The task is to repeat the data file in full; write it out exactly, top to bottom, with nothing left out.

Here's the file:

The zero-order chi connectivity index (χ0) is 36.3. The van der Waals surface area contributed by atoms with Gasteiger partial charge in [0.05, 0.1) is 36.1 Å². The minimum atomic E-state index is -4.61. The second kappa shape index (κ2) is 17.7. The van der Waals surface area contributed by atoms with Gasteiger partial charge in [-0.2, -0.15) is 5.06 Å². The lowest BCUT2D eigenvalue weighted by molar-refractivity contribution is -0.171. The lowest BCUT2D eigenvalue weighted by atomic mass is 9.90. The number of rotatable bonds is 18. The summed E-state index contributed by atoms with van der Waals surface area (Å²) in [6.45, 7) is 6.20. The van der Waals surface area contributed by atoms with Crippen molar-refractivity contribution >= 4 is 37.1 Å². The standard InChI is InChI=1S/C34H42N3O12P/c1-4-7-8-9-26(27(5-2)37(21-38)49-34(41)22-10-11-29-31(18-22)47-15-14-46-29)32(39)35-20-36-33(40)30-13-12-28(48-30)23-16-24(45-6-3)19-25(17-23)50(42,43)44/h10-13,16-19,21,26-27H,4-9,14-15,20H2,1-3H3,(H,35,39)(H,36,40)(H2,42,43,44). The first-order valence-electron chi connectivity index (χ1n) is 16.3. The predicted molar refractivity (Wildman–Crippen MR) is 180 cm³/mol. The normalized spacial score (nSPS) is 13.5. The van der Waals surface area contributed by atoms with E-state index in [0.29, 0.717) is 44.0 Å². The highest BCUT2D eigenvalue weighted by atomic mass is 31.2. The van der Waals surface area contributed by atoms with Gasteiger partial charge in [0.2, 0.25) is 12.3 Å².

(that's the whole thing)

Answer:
The zero-order chi connectivity index (χ0) is 36.3. The van der Waals surface area contributed by atoms with Gasteiger partial charge in [0.05, 0.1) is 36.1 Å². The minimum atomic E-state index is -4.61. The second kappa shape index (κ2) is 17.7. The van der Waals surface area contributed by atoms with Gasteiger partial charge in [-0.2, -0.15) is 5.06 Å². The lowest BCUT2D eigenvalue weighted by molar-refractivity contribution is -0.171. The lowest BCUT2D eigenvalue weighted by atomic mass is 9.90. The number of rotatable bonds is 18. The summed E-state index contributed by atoms with van der Waals surface area (Å²) in [6.45, 7) is 6.20. The van der Waals surface area contributed by atoms with Crippen molar-refractivity contribution >= 4 is 37.1 Å². The standard InChI is InChI=1S/C34H42N3O12P/c1-4-7-8-9-26(27(5-2)37(21-38)49-34(41)22-10-11-29-31(18-22)47-15-14-46-29)32(39)35-20-36-33(40)30-13-12-28(48-30)23-16-24(45-6-3)19-25(17-23)50(42,43)44/h10-13,16-19,21,26-27H,4-9,14-15,20H2,1-3H3,(H,35,39)(H,36,40)(H2,42,43,44). The first-order valence-electron chi connectivity index (χ1n) is 16.3. The predicted molar refractivity (Wildman–Crippen MR) is 180 cm³/mol. The normalized spacial score (nSPS) is 13.5. The van der Waals surface area contributed by atoms with E-state index in [0.29, 0.717) is 44.0 Å². The highest BCUT2D eigenvalue weighted by atomic mass is 31.2. The van der Waals surface area contributed by atoms with Gasteiger partial charge in [0.2, 0.25) is 12.3 Å².